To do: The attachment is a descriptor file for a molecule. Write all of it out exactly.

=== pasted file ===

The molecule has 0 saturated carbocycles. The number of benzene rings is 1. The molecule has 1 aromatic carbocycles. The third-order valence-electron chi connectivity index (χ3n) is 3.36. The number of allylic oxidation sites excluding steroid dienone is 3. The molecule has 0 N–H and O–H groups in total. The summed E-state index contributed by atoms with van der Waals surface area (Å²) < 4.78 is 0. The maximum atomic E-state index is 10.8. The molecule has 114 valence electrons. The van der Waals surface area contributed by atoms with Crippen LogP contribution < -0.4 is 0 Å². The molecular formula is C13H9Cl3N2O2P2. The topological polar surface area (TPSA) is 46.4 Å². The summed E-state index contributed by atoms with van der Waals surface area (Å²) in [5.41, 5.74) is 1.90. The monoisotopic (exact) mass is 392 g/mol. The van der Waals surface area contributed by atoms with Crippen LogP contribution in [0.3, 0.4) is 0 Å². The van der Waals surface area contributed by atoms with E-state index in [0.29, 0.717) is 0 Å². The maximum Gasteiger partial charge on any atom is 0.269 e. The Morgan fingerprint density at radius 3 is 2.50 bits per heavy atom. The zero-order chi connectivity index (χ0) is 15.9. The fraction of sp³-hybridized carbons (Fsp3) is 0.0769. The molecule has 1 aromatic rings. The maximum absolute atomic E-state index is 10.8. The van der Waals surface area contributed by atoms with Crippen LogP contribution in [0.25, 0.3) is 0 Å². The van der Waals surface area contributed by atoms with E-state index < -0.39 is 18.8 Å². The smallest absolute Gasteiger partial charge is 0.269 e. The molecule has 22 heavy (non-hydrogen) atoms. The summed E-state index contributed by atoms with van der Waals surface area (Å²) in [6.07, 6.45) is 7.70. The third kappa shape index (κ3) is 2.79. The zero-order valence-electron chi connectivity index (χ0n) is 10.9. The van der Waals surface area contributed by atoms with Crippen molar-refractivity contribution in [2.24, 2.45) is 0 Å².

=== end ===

The molecule has 0 saturated carbocycles. The number of benzene rings is 1. The molecule has 1 aromatic carbocycles. The third-order valence-electron chi connectivity index (χ3n) is 3.36. The number of allylic oxidation sites excluding steroid dienone is 3. The molecule has 0 N–H and O–H groups in total. The summed E-state index contributed by atoms with van der Waals surface area (Å²) < 4.78 is 0. The maximum atomic E-state index is 10.8. The molecule has 114 valence electrons. The van der Waals surface area contributed by atoms with Crippen LogP contribution < -0.4 is 0 Å². The molecular formula is C13H9Cl3N2O2P2. The topological polar surface area (TPSA) is 46.4 Å². The summed E-state index contributed by atoms with van der Waals surface area (Å²) in [5.41, 5.74) is 1.90. The monoisotopic (exact) mass is 392 g/mol. The van der Waals surface area contributed by atoms with Crippen LogP contribution in [0.3, 0.4) is 0 Å². The van der Waals surface area contributed by atoms with E-state index in [0.29, 0.717) is 0 Å². The maximum Gasteiger partial charge on any atom is 0.269 e. The Morgan fingerprint density at radius 3 is 2.50 bits per heavy atom. The zero-order chi connectivity index (χ0) is 15.9. The fraction of sp³-hybridized carbons (Fsp3) is 0.0769. The molecule has 1 aromatic rings. The maximum absolute atomic E-state index is 10.8. The van der Waals surface area contributed by atoms with Crippen LogP contribution in [0.25, 0.3) is 0 Å². The van der Waals surface area contributed by atoms with E-state index < -0.39 is 18.8 Å². The smallest absolute Gasteiger partial charge is 0.269 e. The molecule has 22 heavy (non-hydrogen) atoms. The summed E-state index contributed by atoms with van der Waals surface area (Å²) in [6.07, 6.45) is 7.70. The third kappa shape index (κ3) is 2.79. The zero-order valence-electron chi connectivity index (χ0n) is 10.9. The van der Waals surface area contributed by atoms with Crippen molar-refractivity contribution in [2.24, 2.45) is 0 Å².